Make us your home page
Instagram

At Japanese video game expo, focus is on future of 3-D

CHIBA, Japan — The Tokyo Game Show has a lot of people wearing dark glasses this year, with the buzz turning 3-D at the annual event that brings together the latest offerings from game machine and software makers.

But despite the fanfare and razzle-dazzle footage, people checking out 3-D games for the PlayStation 3 at Sony's sprawling booth were warned to take the special glasses off immediately if they felt sick or giddy.

And Nintendo, also hoping for a boost from 3-D technology with its planned 3DS handheld that's set to go on sale before April, was conspicuously absent.

The event previewed to reporters and guests Thursday ahead of its opening to the public this weekend. It is expected to draw more than 180,000 people.

Nintendo, the manufacturer of the Wii console and Super Mario games, is skipping the show and planning a separate Sept. 29 event, where the 3DS is expected to take center stage.

"It's like the elephant in the room," said gaming expert Mark MacDonald, executive director at Tokyo-based 8-4 Ltd., which brings Japanese games to the United States.

The show's focus was obviously on 3-D, but the full potential of 3-D for games has yet to be explored, McDonald said.

"It's a young technology in terms of games. People don't know yet how much is too much," he said. "You might start feeling sick, or you just want to see the game and feel I can't see what's going on."

Sony announced that its PlayStation 3 game console will work as a Blu-ray disc player for 3-D movies and music videos, not just 3-D games, with a software update download starting Tuesday.

The free update for movies and other content had been promised for later this year. But the date was moved up to ride on the momentum of 3-D popularity, Sony executive Hiroshi Kawano said.

The reason more time is needed for 3-D gaming to take off for home consoles is that it requires a 3-D TV set, which cost about $2,000 or more. Software makers are waiting for sales of the TVs to increase before investing in developing 3-D games, said Yusuke Tsunoda, an analyst at Tokai Tokyo Securities Co. in Tokyo.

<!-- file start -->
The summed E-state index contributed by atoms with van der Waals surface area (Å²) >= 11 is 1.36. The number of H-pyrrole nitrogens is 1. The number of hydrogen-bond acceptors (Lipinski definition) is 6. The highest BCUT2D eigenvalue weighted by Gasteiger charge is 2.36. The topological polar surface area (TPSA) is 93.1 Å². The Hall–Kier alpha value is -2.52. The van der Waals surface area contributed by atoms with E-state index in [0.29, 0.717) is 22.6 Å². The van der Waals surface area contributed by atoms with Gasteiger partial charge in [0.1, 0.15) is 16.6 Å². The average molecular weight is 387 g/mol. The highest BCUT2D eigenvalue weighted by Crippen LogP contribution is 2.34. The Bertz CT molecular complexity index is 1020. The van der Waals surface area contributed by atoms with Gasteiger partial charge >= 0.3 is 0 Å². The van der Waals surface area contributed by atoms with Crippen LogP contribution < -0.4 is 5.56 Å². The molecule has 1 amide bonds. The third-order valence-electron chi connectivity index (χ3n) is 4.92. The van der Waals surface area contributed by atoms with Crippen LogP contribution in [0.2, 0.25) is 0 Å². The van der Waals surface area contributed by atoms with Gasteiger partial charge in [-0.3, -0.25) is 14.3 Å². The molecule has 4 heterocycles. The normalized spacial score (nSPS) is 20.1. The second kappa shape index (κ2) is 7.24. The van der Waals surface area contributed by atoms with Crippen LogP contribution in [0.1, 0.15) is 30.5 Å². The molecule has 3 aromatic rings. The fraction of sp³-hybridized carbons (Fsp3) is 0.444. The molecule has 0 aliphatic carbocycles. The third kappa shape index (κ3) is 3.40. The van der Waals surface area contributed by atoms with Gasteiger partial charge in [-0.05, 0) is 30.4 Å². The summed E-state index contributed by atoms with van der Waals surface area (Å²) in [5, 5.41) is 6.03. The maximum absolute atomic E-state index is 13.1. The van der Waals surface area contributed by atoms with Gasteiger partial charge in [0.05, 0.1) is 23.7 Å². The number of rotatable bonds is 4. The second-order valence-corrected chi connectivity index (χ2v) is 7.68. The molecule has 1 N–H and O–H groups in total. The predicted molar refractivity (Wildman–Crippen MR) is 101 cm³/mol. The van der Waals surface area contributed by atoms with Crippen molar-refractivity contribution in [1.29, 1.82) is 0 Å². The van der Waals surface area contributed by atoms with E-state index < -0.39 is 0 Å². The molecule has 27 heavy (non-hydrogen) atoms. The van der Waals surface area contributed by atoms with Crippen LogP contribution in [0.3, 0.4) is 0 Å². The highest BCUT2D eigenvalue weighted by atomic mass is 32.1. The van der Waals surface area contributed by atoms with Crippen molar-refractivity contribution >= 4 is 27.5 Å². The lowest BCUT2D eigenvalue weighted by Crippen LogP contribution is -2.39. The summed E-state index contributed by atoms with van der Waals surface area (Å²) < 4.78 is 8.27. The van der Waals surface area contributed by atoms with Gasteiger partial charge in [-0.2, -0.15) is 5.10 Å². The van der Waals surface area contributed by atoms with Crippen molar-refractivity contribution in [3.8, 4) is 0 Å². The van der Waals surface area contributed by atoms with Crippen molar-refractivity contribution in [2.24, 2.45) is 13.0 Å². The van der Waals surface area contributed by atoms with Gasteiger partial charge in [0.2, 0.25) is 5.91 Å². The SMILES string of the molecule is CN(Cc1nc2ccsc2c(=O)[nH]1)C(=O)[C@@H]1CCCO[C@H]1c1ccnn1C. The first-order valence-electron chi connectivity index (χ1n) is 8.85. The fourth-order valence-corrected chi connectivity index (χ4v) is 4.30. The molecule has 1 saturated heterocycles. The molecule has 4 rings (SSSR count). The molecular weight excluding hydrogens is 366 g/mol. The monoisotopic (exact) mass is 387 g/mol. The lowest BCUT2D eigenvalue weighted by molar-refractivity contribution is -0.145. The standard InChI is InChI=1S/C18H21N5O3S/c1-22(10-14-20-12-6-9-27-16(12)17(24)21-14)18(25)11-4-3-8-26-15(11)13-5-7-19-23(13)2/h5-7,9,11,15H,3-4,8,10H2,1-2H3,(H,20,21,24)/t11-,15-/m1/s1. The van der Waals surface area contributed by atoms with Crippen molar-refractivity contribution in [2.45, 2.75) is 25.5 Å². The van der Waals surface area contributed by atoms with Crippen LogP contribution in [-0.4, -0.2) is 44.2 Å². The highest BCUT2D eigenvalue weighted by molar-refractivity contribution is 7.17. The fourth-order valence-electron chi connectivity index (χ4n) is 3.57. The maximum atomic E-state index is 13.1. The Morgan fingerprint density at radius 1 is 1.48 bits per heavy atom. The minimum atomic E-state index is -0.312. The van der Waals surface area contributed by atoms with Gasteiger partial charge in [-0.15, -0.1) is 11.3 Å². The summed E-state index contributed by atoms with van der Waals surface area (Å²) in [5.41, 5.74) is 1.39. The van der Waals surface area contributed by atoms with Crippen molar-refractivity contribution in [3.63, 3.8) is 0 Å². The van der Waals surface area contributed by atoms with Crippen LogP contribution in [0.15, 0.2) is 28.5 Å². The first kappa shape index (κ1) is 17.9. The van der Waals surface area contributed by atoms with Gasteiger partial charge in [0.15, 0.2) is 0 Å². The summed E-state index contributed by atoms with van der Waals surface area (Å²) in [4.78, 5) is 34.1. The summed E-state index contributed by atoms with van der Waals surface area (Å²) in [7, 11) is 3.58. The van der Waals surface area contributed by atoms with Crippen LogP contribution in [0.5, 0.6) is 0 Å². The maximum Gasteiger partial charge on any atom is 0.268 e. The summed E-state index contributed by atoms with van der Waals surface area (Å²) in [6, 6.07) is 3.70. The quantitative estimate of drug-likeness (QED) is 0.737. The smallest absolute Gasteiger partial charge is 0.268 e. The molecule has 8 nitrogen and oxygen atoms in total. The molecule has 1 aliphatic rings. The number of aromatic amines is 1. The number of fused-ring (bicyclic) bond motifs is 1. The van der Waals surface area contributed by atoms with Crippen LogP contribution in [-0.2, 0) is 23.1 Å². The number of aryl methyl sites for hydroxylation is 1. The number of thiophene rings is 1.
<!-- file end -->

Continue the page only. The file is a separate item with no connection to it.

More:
At Japanese video game expo, focus is on future of 3-D 09/16/10 [Last modified: Thursday, September 16, 2010 10:36pm]
Photo reprints | Article reprints

© 2017 Tampa Bay Times

    

Join the discussion: Click to view comments, add yours

Loading...
  1. Report slams Pinellas construction licensing agency and leaders

    Local Government

    LARGO — The Pinellas County Construction Licensing Board mismanaged its finances, lacked accountability and disregarded its own rules, according to a scathing report released Wednesday by the county's inspector general.

    Rodney Fischer, the executive director of the Pinellas County Construction Licensing Board, resigned in January.  [SCOTT KEELER   |   Times]
  2. A meatless burger that tastes like meat? Ciccio Restaurants will serve the Impossible Burger.

    Food & Dining

    TAMPA — The most red-hot hamburger in the nation right now contains no meat.

    Ciccio executive chef Luis Flores prepares an Impossible Burger Wednesday at the Epicurean Hotel Food Theatre in Tampa.
  3. Construction starts on USF medical school, the first piece of Tampa's Water Street project

    Health

    TAMPA — Dozens of workers in hard hats and boots were busy at work at the corner of South Meridian Avenue and Channelside Drive Wednesday morning, signaling the start of construction on the University of South Florida's new Morsani College of Medicine and Heart Institute.

    Construction is underway for the new Morsani College of Medicine and USF Health Heart Institute in downtown Tampa. This view is from atop Amalie Arena, where local officials gathered Wednesday to celebrate the first piece of what will be the new Water Street District. The USF building is expected to open in late 2019. [ALESSANDRA DA PRA  |   Times]
  4. Tampa Bay among top 25 metro areas with fastest growing economies

    Economic Development

    Tampa Bay had the 24th fastest growing economy among 382 metro areas in the country for 2016. According to an analysis by the U.S. Bureau of Economic Analysis, Tampa Bay's gross domestic product, or GDP, increased 4.2 percent from 2015 to 2016 to hit $126.2 billion.

    Tampa Bay had the 24th fastest growing economy in the country for 2016. Rentals were one of the areas that contributed to Tampa Bay's GDP growth. Pictured is attorney David Eaton in front of his rental home. 
[SCOTT KEELER | Times]
  5. Tampa Bay cools down to more moderate home price increases

    Real Estate

    The increase in home prices throughout much of the Tampa Bay area is definitely slowing from the torrid rate a year ago.

    This home close to Bayshore Boulevard in Tampa sold for $3.055 million in August, making it Hillsborough County's top sale of the month. [Courtesy of Bredt Cobitz]